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I want to let you in on a secret.
It's the greatest untold story in the stock market today.
The mainstream media ought to be covering this story aggressively – yet I've hardly heard a word about it.
Perhaps it's because the facts I'm about to share with you contradict the impending "tech bubble" the financial media has been gleefully speculating about for the last year or so.
However, here's the real story: The valuations of tech stocks are still grounded in reason – and tech stocks as a group absolutely crushed the overall market in this year's first quarter.
So, today I'll show you precisely how high tech is flattening everything in its path.
And then we'll talk about ways to make some money while everyone else is distracted by "bubble talk"…
During the first quarter, the tech-centric Nasdaq Composite Index beat the bellwether Dow Jones Industrial Average by 656%.
No doubt some of you may say comparing the Nasdaq to the Dow is not a fair fight. And that's partially true.
With Apple as a key exception, it mostly holds stocks that people count on for their stability, not rapid price appreciation.
For its part, the Nasdaq is much more a growth story. It's brimming with younger, more aggressive firms in growth fields like biotech, the mobile revolution, cloud computing, Big Data, and the connected car.
However, even if we ignore the Dow, tech is still the biggest driving force in stocks today – the Nasdaq in the first quarter beat the S&P 500 by 268%.
In the first quarter, the Nasdaq gained 4.16%. That compares with first-quarter profits of 1.13% for the S&P and a mere 0.55% for the Dow.
True, it's always possible that tech just got lucky and had a strong first quarter.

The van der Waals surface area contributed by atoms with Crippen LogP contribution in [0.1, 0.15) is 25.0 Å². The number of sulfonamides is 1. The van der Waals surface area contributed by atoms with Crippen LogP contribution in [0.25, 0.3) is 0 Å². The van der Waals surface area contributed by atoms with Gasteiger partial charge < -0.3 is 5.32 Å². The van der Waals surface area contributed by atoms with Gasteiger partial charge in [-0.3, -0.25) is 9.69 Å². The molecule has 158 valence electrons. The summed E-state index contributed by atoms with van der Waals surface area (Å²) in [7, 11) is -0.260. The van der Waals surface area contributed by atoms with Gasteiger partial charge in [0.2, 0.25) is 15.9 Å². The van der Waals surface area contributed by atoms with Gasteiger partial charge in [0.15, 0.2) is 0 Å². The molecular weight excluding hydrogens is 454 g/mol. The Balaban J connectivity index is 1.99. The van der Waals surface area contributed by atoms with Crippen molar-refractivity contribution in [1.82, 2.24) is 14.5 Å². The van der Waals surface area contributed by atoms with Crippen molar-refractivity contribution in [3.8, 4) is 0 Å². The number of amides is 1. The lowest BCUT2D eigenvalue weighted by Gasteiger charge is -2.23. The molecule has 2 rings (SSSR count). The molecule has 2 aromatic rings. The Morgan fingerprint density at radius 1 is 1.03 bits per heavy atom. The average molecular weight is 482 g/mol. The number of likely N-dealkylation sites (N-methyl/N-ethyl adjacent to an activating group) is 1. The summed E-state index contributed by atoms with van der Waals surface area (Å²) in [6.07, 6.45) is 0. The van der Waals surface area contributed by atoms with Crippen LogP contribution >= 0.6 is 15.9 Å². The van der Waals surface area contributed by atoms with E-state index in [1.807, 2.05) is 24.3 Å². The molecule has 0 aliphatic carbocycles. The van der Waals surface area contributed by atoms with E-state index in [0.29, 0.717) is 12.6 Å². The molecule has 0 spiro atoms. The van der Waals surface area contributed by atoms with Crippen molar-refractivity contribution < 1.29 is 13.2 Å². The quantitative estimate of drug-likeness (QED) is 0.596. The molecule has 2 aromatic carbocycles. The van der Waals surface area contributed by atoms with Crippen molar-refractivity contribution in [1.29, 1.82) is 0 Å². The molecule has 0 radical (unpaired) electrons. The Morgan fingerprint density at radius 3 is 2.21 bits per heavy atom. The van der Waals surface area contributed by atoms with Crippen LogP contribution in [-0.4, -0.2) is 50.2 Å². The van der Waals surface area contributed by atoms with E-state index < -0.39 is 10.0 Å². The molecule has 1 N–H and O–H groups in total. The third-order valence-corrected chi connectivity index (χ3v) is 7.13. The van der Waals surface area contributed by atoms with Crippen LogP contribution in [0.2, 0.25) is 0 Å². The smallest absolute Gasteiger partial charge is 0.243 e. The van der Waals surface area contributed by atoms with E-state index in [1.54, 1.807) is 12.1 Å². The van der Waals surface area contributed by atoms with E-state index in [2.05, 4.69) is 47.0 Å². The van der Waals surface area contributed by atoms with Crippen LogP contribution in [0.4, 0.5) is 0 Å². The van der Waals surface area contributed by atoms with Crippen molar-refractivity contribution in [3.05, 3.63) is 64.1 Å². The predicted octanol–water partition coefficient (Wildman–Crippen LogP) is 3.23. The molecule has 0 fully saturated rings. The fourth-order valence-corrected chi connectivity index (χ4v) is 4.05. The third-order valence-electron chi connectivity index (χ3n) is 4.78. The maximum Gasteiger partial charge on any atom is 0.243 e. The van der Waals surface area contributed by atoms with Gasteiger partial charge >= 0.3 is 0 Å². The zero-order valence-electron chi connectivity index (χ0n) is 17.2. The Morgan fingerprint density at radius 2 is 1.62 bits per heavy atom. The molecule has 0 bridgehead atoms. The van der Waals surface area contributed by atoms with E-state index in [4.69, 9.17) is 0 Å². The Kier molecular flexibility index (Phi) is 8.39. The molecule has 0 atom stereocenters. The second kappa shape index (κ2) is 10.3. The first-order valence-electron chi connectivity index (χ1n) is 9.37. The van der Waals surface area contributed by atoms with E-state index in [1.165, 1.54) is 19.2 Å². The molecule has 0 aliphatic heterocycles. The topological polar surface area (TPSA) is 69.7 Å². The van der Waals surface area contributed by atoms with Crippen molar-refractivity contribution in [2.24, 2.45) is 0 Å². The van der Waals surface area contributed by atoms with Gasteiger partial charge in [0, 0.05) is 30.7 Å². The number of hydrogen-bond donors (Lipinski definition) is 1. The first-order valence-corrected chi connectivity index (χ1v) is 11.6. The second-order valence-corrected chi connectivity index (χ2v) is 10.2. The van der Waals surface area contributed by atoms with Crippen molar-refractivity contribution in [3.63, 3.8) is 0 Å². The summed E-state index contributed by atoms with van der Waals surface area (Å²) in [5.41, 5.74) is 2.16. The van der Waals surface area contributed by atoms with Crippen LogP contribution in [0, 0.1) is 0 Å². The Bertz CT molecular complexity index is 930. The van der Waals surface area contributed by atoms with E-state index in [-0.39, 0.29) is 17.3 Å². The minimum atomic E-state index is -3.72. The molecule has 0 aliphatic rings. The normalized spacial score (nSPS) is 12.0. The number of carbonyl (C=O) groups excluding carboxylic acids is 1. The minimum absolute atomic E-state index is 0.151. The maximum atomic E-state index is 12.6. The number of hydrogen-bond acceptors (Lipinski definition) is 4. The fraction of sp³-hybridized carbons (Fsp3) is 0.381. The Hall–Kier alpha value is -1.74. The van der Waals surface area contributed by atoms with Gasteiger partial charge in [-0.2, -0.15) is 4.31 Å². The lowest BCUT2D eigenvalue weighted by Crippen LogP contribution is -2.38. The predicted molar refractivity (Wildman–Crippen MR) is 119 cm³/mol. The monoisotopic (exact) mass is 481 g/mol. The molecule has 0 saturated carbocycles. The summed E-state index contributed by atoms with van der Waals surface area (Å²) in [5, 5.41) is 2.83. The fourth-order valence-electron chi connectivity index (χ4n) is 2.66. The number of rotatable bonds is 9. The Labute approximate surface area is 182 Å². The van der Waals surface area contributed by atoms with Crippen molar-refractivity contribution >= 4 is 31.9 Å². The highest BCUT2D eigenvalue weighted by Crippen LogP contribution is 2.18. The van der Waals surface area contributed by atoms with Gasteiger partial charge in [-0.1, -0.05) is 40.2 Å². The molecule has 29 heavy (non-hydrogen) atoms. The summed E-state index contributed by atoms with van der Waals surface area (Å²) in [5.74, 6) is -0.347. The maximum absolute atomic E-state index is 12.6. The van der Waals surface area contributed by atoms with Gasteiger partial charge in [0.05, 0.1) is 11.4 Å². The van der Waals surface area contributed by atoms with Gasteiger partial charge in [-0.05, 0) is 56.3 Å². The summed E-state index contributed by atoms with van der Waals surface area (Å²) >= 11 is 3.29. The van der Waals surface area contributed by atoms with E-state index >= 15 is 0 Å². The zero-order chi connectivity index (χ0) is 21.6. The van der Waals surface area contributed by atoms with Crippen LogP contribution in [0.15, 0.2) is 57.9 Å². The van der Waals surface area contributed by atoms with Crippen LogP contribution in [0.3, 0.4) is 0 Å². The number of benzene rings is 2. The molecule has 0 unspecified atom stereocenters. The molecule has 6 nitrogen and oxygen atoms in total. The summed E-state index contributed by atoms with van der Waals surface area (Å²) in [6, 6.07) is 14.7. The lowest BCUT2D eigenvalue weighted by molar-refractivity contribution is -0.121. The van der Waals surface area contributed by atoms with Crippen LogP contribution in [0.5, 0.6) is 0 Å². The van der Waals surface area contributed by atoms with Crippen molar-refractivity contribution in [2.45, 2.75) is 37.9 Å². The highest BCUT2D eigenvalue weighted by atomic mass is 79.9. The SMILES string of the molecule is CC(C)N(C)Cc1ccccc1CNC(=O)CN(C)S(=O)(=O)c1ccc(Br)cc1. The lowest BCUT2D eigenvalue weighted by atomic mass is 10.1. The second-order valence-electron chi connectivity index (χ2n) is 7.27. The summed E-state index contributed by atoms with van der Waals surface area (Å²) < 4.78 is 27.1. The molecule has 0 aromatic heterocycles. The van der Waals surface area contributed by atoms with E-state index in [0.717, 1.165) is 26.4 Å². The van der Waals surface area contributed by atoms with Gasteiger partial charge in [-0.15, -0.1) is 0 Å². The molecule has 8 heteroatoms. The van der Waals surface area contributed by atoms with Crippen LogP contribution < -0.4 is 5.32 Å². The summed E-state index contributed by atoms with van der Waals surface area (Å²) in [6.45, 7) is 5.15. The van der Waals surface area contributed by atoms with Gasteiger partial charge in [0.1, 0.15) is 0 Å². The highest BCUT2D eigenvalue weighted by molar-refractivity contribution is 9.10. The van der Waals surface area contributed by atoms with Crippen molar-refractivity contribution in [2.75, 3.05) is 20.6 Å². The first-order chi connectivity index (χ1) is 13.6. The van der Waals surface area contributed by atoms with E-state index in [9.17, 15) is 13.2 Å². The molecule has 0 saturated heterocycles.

Except that the empirical data conclusively proves just what I've been saying ever since I launched this service two years ago.
That's when I said that tech stocks will almost always beat the overall market – and I just reiterated that when I created "The Million-Dollar Tech Portfolio."
About the Author
Michael A. Robinson is a 36-year Silicon Valley veteran and one of the top technology financial analysts working today. That's because, as a consultant, senior adviser, and board member for Silicon Valley venture capital firms, Michael enjoys privileged access to pioneering CEOs, scientists, and high-profile players. And he brings this entire world of Silicon Valley "insiders" right to you...
- He was one of five people involved in early meetings for the $160 billion "cloud" computing phenomenon.
- He was there as Lee Iacocca and Roger Smith, the CEOs of Chrysler and GM, led the robotics revolution that saved the U.S. automotive industry.
- As cyber-security was becoming a focus of national security, Michael was with Dave DeWalt, the CEO of McAfee, right before Intel acquired his company for $7.8 billion.
This all means the entire world is constantly seeking Michael's insight.
In addition to being a regular guest and panelist on CNBC and Fox Business, he is also a Pulitzer Prize-nominated writer and reporter. His first book Overdrawn: The Bailout of American Savings warned people about the coming financial collapse - years before the word "bailout" became a household word.
Silicon Valley defense publications vie for his analysis. He's worked for Defense Media Network and Signal Magazine, as well as The New York Times, American Enterprise, and The Wall Street Journal.
Michael is 100% independent and receives absolutely no compensation from companies he writes about. His ideas are completely his own.
So, it probably goes without saying that you won't ever be left in the dark about breaking innovations, ahead-of-their-time technologies, and breakout companies on the cusp of changing the world once you join this world.